Benjamin Kurtz, a member of the General Synod of Lutherans in the 19th century, wrote in 1859:
If we are permitted to judge from what appears in the Alt-Lutheraner and the Lehre und Wehre, we [the General Synod] would be constrained to believe that they [Missouri Synod and others] can find or see Christ nowhere but in the sacraments. They presumptuously denounce all others who do not hold to their views, and would exclude from the Lord’s table any Lutheran who may be connected with the General Synod. There is scarcely a week that they do not anathematize the General Synod and the [Lutheran] Observer, because it is planted upon the basis of this body. To hope for union or fraternization with such selfish, such exclusive views, would be worse than folly. They are a class of spiritual Ishmaelites; their appropriate place is in the Church of Rome, where men believe what they are told the church believers, and not what the Bible and the Holy Ghost teach them. An inanimate congregation of wax or clay might be formed by passing them through the same iron mould, but a community of immortal minds, whose divinely delegated prerogative is “to search the Scriptures,” “to prove all things, and to hold fast that which is good,” never, no, never! Revolutions do not go backwards; the Reformation of the 16th century was emphatically a revolution in the sentiments and dogmas of Christendom, and you will never turn the church back into that night of barbarism and spiritual bondage out of which she emerged at the Reformation, while the Holy Spirit makes men free with the liberty of Christ.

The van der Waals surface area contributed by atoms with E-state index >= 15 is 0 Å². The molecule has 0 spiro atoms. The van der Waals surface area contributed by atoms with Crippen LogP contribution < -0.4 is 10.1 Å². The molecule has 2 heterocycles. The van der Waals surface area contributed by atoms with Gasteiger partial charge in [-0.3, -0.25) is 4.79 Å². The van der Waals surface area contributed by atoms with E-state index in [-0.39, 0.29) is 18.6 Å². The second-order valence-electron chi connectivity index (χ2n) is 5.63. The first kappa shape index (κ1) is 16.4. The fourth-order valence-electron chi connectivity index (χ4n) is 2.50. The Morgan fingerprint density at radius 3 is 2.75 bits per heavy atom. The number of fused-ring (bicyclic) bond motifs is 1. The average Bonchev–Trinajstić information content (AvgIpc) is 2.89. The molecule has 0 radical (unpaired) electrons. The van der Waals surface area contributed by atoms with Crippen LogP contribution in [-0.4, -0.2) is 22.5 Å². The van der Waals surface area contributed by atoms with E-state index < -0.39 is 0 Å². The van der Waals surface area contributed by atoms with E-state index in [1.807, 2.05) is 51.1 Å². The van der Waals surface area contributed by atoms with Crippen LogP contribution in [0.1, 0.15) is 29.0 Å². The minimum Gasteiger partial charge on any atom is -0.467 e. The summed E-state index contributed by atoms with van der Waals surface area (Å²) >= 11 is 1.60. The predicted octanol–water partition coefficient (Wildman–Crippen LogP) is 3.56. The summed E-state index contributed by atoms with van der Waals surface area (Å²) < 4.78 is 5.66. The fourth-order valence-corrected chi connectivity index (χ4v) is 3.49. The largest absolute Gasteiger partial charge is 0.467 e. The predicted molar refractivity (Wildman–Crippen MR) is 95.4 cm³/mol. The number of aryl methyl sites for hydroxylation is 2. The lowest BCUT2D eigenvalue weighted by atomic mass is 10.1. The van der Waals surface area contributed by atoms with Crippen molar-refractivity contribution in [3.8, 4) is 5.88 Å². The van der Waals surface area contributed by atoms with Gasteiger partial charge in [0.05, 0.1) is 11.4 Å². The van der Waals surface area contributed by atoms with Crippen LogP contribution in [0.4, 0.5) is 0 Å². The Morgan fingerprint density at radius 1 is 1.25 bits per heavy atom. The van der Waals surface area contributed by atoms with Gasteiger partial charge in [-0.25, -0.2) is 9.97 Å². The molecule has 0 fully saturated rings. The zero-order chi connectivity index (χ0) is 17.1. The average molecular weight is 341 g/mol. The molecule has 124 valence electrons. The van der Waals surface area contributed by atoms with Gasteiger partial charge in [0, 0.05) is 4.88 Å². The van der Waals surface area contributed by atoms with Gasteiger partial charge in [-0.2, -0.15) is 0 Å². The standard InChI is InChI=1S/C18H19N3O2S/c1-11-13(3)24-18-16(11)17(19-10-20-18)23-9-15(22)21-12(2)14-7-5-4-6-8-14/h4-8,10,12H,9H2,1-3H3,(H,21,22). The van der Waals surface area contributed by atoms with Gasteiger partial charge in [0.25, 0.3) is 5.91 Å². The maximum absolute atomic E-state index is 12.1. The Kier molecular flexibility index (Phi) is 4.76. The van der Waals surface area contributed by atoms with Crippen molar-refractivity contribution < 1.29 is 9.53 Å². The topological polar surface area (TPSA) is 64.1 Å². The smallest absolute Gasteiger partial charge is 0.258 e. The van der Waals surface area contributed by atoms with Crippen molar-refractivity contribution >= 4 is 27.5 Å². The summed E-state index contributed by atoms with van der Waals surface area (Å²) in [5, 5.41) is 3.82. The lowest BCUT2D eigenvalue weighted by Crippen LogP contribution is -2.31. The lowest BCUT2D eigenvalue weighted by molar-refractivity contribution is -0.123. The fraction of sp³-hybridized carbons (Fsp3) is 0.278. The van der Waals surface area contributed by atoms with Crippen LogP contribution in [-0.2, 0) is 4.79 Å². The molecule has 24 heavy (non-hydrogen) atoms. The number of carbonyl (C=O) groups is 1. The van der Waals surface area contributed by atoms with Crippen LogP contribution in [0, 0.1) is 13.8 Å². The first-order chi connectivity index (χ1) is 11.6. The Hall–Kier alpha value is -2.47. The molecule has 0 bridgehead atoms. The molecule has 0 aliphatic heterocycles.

Ten years earlier, Kurtz had written this:
Who, then, are the [Church] “Fathers”? They have become the Children; they were the Fathers when compared with those who lived in the infancy of the Jewish dispensation; but, compared with the present and advanced age, they are the Children, and the learned and pious [!] of the nineteenth century are the Fathers. We are three hundred years older than Luther and his noble coadjutors, and eighteen hundred years older than the primitives; theirs was the age of infancy and adolescence, and our that of full-grown manhood. They were the children; we are the fathers; the tables are turned.
(Both are quoted in Lawrence Rast’s Introduction to the new CPH reprint of Charles Porterfield Krauth’s The Conservative Reformation and Its Theology .)
Sound like anyone you know?